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Press Release

U.S. Attorney's Office Announces $2.5 Million Settlement With Bank of America For Trading Ahead And Obstructing The CME's Investigation

For Immediate Release
U.S. Attorney's Office, Western District of North Carolina

CHARLOTTE, NC – Jill Westmoreland Rose, U.S. Attorney for the Western District of North Carolina announced today a settlement reached with Bank of America (the Bank) to resolve the United States’ investigation of certain trading activity by the Bank’s New York “Swaps Desk” involving trading ahead of, or “pre-hedging,” block futures trades with its counterparties and then obstructing the CME Group Inc.’s (CME) investigation of the trading.  As part of the settlement, the Bank, among other things, agreed to pay $2.5 million, to report certain suspected misconduct to the United States, and to improve and enhance the Bank’s compliance risk management program.


The Bank’s settlement with the United States was reached in 2015 and is announced today in conjunction with the announcement made by the Commodity Futures Trading Commission (CFTC) of its settlement with Merrill, Lynch, Pierce, Fenner & Smith Incorporated (Merrill Lynch), following its investigation into Merrill Lynch’s supervision and recordkeeping failures for conduct related to the Bank’s trading activity (See CFTC Press Release   


“The settlement underscores the expectation that everyone, from Wall Street to main street, act honestly and ethically in their financial transactions.  The financial system depends on the integrity of everyone involved in it.  The settlement reinforces our expectation that firms effectively monitor their employees and deal candidly with all regulators and law enforcement agencies,” said U.S. Attorney Rose. 


According to the Statement of Facts admitted to by the Bank as part of the settlement, at least three former traders on its New York Swaps Desk eavesdropped on calls between certain large financial institution counterparties and Bank salespersons about block futures trades without announcing their presence and then used information obtained by eavesdropping to enter into transactions to hedge the Bank’s expected risk from those block futures trades.  This practice was referred to as, among other things, “pre-hedging.”  The traders pre-hedged by executing trades in the same contract as the block futures trades and in other correlated products.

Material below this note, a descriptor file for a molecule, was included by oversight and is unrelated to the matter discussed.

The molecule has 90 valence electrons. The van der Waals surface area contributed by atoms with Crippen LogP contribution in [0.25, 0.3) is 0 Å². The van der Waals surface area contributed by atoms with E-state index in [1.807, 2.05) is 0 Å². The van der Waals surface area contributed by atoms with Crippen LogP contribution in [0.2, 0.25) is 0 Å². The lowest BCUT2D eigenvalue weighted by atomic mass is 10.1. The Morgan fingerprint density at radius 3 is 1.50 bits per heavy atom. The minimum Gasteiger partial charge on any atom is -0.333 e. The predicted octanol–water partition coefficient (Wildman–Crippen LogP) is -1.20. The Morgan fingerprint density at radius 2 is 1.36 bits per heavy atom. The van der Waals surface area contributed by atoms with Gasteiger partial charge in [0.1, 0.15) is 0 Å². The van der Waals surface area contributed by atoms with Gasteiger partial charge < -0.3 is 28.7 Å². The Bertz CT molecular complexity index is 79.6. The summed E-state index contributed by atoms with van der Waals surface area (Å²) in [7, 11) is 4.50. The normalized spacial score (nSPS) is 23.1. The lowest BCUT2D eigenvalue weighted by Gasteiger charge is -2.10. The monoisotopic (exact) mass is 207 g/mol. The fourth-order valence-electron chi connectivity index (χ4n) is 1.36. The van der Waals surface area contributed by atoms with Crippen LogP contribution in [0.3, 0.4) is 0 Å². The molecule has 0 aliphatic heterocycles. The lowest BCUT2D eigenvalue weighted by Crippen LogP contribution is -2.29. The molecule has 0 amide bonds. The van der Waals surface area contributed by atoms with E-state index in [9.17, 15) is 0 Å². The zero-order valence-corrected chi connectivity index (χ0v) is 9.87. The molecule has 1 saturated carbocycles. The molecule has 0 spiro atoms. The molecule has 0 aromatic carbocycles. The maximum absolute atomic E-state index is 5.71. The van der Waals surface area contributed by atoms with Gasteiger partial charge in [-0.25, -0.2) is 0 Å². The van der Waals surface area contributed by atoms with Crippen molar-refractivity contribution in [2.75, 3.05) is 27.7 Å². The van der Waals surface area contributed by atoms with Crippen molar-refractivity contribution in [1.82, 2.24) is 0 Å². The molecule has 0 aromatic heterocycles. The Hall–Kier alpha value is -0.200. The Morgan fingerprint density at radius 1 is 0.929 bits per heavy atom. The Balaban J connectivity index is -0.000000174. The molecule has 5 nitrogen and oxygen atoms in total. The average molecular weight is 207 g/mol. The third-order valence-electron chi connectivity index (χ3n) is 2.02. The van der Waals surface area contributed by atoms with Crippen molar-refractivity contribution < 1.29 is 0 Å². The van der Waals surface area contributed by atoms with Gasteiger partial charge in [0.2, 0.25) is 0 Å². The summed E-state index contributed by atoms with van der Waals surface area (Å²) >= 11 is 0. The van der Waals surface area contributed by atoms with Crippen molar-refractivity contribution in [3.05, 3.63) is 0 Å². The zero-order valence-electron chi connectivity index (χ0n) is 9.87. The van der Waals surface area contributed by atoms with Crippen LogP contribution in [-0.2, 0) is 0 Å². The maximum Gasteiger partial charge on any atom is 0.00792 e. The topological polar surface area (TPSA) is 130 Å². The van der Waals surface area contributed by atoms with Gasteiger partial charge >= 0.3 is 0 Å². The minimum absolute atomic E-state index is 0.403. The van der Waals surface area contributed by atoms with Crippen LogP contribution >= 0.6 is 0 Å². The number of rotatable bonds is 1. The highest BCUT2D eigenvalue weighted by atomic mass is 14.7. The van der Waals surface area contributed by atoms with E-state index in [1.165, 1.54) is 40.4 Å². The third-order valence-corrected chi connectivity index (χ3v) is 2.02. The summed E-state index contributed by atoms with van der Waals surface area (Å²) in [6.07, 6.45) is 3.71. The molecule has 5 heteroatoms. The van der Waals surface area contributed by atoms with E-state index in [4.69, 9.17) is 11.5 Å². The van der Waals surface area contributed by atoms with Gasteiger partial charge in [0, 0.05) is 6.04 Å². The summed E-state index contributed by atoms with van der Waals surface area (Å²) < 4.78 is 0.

The Bank also admitted in the Statement of Facts that during the period from at least January 1, 2009 through at least December 31, 2010, the CME began investigating numerous block futures trades entered into by the Swaps Desk.  In response to the CME’s inquiries, an internal spreadsheet identifying several potential instances of pre-hedging was generated by the business unit, but it was not shared with the Bank’s Legal and Compliance professionals.  Further, the traders did not disclose to the Bank that they had eavesdropped on calls and pre-hedged their expected risk before the block futures trades were executed.  Rather, the traders promoted within the Bank the explanation that any appearance of pre-hedging resulted from inaccurate timestamps.


The Statement of Facts also acknowledged that during interviews with the CME, the traders provided misleading answers by, among other things, failing to disclose that they pre-hedged block trades and, instead, again suggesting that the appearance of pre-hedging resulted from inaccurate timestamps.  Following these interviews, the Bank submitted a letter to the CME falsely stating that, among other things, the traders “did not have advance knowledge of a block trade such as to enable them to engage in any trading prior to the execution of the block.”


After learning of the government’s investigation, the Bank retracted its December 6, 2010 letter and informed the CME that the traders had traded ahead of block futures trades.


The investigation was led by the Federal Bureau of Investigation (FBI), Charlotte Division, and the Federal Housing Finance Agency, Office of Inspector General (FHFA-OIG), Northeast Region.  In making today’s announcement, U.S. Attorney Rose thanked the CFTC and the National Futures Association for their assistance. 


Assistant U.S. Attorneys Daniel Ryan and Taylor Phillips, of the U.S. Attorney’s Office in Charlotte, represented the United States in the matter.


Updated September 22, 2017

Financial Fraud